• Greenish or brown secretion: This could indicate fibrocystic mastopathy (cysts in the breast). About half of women develop this unpleasant condition during their lifetime. It is mainly characterized by lump formation and chest pain, often the affected women undergo a biopsy. In most cases, it is a benign disease.
  • Secretion of pus (yellowish): It can be the result of an abscess caused by bacteria that can penetrate the breast through a wound (rhagade) in the nipple. Pus may leak from the chest and it may be swollen and inflamed.
  • Anyone who suspects suffering from an abscess should consult a doctor.
  • Multicolored and sticky secretion: Milk duct dilation or comedonestitis can produce a multicolored and sticky secretion and often occurs on both sides in premenopausal women.
  • This extension of the end sections of the milk ducts leads to:
    • accumulation of a lipid-containing, irritating fluid,
    • development of an inflammatory reaction,
    • secretion from the nipple,
Color of breast secretionPossible cause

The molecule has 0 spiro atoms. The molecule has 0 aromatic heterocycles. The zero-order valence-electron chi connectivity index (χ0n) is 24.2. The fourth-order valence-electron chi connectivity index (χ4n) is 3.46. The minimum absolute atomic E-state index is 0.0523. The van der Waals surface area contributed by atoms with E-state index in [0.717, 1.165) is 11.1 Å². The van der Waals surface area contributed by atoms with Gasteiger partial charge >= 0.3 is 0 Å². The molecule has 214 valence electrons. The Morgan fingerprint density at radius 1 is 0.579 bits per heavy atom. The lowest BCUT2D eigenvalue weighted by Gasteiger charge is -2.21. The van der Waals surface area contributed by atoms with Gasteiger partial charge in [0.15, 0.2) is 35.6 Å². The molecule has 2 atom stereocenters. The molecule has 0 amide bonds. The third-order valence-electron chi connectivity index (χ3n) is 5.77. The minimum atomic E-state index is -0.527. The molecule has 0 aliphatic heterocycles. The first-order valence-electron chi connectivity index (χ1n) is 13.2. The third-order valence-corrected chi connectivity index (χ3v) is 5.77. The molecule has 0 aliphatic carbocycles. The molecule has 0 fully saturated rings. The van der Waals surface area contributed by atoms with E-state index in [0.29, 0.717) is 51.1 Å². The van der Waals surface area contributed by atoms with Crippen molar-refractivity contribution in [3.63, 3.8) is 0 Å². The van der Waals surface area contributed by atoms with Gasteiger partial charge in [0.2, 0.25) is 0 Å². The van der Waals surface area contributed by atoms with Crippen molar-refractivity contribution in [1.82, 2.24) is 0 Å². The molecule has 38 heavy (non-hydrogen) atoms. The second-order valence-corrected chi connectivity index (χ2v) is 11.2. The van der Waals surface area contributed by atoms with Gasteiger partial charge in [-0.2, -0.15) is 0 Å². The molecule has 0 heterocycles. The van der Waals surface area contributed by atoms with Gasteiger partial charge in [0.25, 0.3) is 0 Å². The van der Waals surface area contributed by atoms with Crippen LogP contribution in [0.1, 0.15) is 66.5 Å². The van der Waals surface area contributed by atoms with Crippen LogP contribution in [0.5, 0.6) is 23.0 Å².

Yellowish, white or dark greenNormal (physiological)
Clear, straw yellowOnset of pregnancy
or a pituitary tumor
Thin, milkyPregnancy or breastfeeding
Bloody spottedIntraductal papilloma,
breast cancer
PusChest infection
Milky or clear,
possibly yellow or green
Yellow, green, brown or blackDuctectasia,
fibrocystic breast disease

Mammary gland secretion: when to fear?

Secretions from the nipples can be an early symptom of breast cancer, but in most cases the cause is benign.

Guidelines for differential diagnosis:

1) Spontaneous secretion: Secretions that occur without pressure on the chest are the only ones that can have a tumoral origin.

Do secretions occur only when pressed:

  • Are they not worrying,
  • If you refrain from pressing on the nipple,
  • You should check the bra in the morning to see if there has been discharge at night (if the chest is not touched).

2) Color: In a serious illness, the secretions are clear (watery) or bloody in color.

If the color is greenish or milky, the secretion is usually benign.

If the secretions are abundant and milky, although not breastfed, one should consult the doctor to rule out a pituitary tumor (the pituitary gland).

3) From how many channels secretions occur: If a woman squeezes her breast and notices a secretion from several parts of the nipple, this generally does not have to be a concern.

However, if the secretions always occur from the same nipple area, you should consult the doctor.

4) Secretion from a single nipple: If the secretions occur only on one nipple, the cause may be malignant.

Secretion from the breast in the lactation period

Lactation and postpartum period: Women who have just given birth produce breast milk even when they are not breastfeeding.

This is one of the most common causes of benign secretion from the breast.